I’ve had this monitor knocking about in the attic (used for years in the 90s) for years and I’ve wanted to do something like this. It’s taken me a while to get an HDMI to VGA adapter which actually supports 640×480 @ 60Hz.
I was partly doing this for estetic reason (it’s awesomely retro) and partly because it’s an old device I wanted to breath new life into. I always try to reuse before recycling.
Required config.txt changes
hdmi_drive=2 (if audio supported by VGA adapter).
When it first started I saw nothing but green snow. I thought it wasn’t working so I tried all the different relevent settings. It however turned out that I needed to restart the Pi somehow, whether by bridging the reset pins (this requirtes a Revision 2 Raspberry Pi), or by using sudo reboot from SSH command line (via network).
If I were to make this a perfamant build (I don’t have the desk space or the spare Pi right now).
I will likely wire a Solid State Relay to control power to the monitor from a pin on the GPIO (this monitor is way too early for automatic power control).
I would also probably create some from of circuit to reset the Raspberry Pi automatically (to avoid green snow). Either using a 555N in monostable mode or a suitably programmed ATtiny45/85.
A post from the archives this week. We have a couple of members who’re interested in kites and kite photography, so we decided to try making some of our own. For a first project, a kite arch! Continue reading →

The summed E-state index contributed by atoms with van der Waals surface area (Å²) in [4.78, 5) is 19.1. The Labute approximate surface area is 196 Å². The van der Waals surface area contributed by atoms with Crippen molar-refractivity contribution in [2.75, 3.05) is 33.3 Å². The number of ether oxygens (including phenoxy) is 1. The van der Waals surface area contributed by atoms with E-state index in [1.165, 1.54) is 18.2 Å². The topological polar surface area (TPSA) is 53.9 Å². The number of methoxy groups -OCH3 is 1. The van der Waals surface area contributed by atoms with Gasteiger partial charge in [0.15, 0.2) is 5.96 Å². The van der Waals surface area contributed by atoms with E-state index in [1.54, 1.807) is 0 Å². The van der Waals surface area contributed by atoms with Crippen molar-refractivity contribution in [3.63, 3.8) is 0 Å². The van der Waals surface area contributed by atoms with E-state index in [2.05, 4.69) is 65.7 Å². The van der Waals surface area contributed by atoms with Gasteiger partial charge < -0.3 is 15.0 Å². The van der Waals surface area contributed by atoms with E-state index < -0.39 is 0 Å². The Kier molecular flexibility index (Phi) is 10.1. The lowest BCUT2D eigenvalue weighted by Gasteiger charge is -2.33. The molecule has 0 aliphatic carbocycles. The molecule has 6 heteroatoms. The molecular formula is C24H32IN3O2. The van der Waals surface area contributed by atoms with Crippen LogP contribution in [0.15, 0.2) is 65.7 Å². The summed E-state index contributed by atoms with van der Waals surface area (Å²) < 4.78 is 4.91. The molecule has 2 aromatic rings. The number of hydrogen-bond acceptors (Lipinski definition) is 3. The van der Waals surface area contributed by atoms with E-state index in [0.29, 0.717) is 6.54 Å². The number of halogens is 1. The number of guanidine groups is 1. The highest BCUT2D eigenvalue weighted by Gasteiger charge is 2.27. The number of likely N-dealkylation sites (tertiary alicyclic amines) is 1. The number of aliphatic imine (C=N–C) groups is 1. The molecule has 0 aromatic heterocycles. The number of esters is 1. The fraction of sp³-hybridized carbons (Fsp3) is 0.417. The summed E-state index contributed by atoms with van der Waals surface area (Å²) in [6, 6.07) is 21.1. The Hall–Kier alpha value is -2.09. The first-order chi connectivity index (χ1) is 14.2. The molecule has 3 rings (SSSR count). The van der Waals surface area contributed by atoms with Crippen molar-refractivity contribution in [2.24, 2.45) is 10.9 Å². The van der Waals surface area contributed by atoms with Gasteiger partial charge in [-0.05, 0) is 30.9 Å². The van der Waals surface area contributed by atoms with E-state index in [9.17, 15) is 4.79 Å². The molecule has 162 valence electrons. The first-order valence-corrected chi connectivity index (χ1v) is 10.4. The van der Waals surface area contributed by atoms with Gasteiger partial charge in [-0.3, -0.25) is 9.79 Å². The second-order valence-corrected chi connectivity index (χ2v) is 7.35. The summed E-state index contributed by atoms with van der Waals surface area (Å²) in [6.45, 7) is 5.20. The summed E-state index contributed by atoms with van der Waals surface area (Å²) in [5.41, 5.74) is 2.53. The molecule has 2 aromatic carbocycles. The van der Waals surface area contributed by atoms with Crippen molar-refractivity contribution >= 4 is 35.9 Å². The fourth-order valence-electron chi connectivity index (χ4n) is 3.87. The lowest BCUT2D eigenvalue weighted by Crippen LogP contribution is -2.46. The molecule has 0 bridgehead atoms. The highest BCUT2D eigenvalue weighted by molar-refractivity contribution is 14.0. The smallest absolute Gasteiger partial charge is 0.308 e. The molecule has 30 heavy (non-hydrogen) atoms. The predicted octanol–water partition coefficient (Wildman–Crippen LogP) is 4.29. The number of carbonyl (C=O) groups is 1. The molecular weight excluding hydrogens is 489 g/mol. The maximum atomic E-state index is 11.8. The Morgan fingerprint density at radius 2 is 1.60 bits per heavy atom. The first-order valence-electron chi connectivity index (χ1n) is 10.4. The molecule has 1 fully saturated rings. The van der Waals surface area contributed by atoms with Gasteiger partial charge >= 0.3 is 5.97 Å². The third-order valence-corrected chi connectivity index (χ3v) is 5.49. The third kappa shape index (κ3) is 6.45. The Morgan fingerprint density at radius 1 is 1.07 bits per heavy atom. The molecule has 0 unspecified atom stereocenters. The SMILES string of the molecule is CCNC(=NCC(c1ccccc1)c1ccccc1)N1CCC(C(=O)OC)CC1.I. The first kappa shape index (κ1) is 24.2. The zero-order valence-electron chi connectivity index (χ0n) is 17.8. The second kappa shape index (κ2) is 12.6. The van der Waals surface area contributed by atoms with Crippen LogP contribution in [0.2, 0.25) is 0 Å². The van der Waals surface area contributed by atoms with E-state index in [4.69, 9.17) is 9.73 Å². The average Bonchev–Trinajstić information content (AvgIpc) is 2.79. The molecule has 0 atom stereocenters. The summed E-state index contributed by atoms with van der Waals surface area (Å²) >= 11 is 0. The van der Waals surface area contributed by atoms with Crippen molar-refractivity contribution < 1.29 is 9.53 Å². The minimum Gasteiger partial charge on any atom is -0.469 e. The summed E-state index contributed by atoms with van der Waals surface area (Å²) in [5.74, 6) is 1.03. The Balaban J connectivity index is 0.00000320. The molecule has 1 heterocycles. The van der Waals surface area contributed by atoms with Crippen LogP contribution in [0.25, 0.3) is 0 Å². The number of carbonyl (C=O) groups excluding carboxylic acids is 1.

Last week as part of our research in to opening our own hackspace, one of our members contacted Space. Nottingham was one of the first hack spaces to pop up in the UK, it followed on from London. Arrangements were then made to go and visit. This was to gather as much information as possible related to running/setting up a Hack Space. They have a free open night every Wednesday open to the public.
Whilst we were there we got a tour of the space. It is split in to three different sections as shown below…
Above is the Lounge area. This is the first room you enter in the space. This is where members sit down, have a chat and chill. The room has a fully kitted media system with a projector and sound equipment, plus mood lighting. They have all of the kit to host presentations/talks. Or you can kick back and watch a film. Around the room there were interesting as well as unique items that had been collected over the years. The collection included old test gear, audio recording equipment and much more.
The main making area is where most of the activity takes place. In this room is a collection of kit for members to use. This includes sewing and craft kit and 3D Printers. Below is a list of some of the tools that Nottingham’s Hackspace has on offer to it’s members.
– House hold sewing machine
– Industrial sewing machine